The Cairo Criminal Court ordered Monday the acquittal of Gamal and Alaa Mubarak, after their appeal was accepted for the sentences in the “Presidential Palaces” case.
Their appeal argued that their sentences had expired due to the time they had already spent in detention, while awaiting the trial.
They were charged with receiving five villas as a bribe from businessman Hussein Salem.
On 9 May, the court ruled to sentence Mubarak and his sons to three years of rigorous imprisonment, on charges of seizing public funds through embezzling money specified for the presidential palaces.
They were also fined EGP 125m, which is the amount of money seized by the defendants through the forgery of the presidential budget in official statements.
The verdict is the latest in a series of acquittals of Mubarak-era figures on accusations that were central to the 2011 uprising.
Ousted president Hosni Mubarak, along with politicians such as former interior minister Habib Al-Adly, former prime minister Ahmed Shafiq and several others have been acquitted in retrials of their original cases.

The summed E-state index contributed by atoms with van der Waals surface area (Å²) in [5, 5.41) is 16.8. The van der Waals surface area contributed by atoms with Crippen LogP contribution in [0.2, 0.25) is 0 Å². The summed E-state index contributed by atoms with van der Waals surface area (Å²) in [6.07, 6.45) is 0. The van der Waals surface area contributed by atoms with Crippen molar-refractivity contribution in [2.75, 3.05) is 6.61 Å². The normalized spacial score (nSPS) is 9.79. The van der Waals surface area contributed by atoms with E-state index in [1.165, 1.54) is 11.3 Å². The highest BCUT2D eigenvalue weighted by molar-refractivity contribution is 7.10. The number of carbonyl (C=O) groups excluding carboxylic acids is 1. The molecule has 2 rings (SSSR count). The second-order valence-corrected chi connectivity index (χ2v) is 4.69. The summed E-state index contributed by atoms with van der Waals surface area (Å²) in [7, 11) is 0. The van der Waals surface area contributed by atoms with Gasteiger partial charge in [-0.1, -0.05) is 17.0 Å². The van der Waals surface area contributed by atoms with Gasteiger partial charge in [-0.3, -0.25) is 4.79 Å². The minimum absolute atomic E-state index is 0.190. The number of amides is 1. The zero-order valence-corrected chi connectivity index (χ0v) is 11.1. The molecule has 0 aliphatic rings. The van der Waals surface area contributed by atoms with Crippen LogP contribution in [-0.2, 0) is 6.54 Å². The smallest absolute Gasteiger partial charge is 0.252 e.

Regarding the killing of protestors during the 25 January revolution, the Cairo Criminal Court had dismissed murder charges against Mubarak, and acquitted the former interior minister and his four aides in what was dubbed the “Trial of the Century”,
Mubarak was also acquitted of graft charges relating to the sale of natural gas.
Corruption cases included that of former minister of petroleum Sameh Fahmi, who was initially handed a 15-year prison sentence, but was later acquitted of charges of squandering public funds and exporting gas to Israel at lower-than-market prices.
Other corruption cases included the “licence plates” case, in which Mubarak-era prime minister Ahmed Nazif and Al-Adly were acquitted of all charges in February.
Accusations of corruption partly helped stoke the mass demonstrations that led to the ouster of former president Hosni Mubarak and his government.
Meanwhile, activists and protestors have been subjected to a harsh security crackdown that further intensified following the ouster of former president Mohamed Morsi in July 2013.
Activists including Alaa Abdel Fattah, and Ahmed Douma and others were handed prison sentences on protest-related charges amid heavy restrictions on public assembly due to the Protest Law.
Journalists have also been facing threats, as the press in Egypt has come under increased scrutiny since July 2013. The number of jailed journalists in Egypt’s prisons has reportedly reached 58, according to the latest update by the rights NGO, the Arabic Network for Human Rights Information (ANHRI).
Last month, President Abdel Fattah Al-Sisi issued pardons for 100 imprisoned youth, including journalists Mohamed Fahmy and Baher Mohamed, and activists Sanaa Seif and Yara Sallam.
However, only 48 pardoned detainees were released from prison on the two consecutive days, while the remaining 52 faced some procedural difficulties and bureaucratic mistakes, thus delaying their release.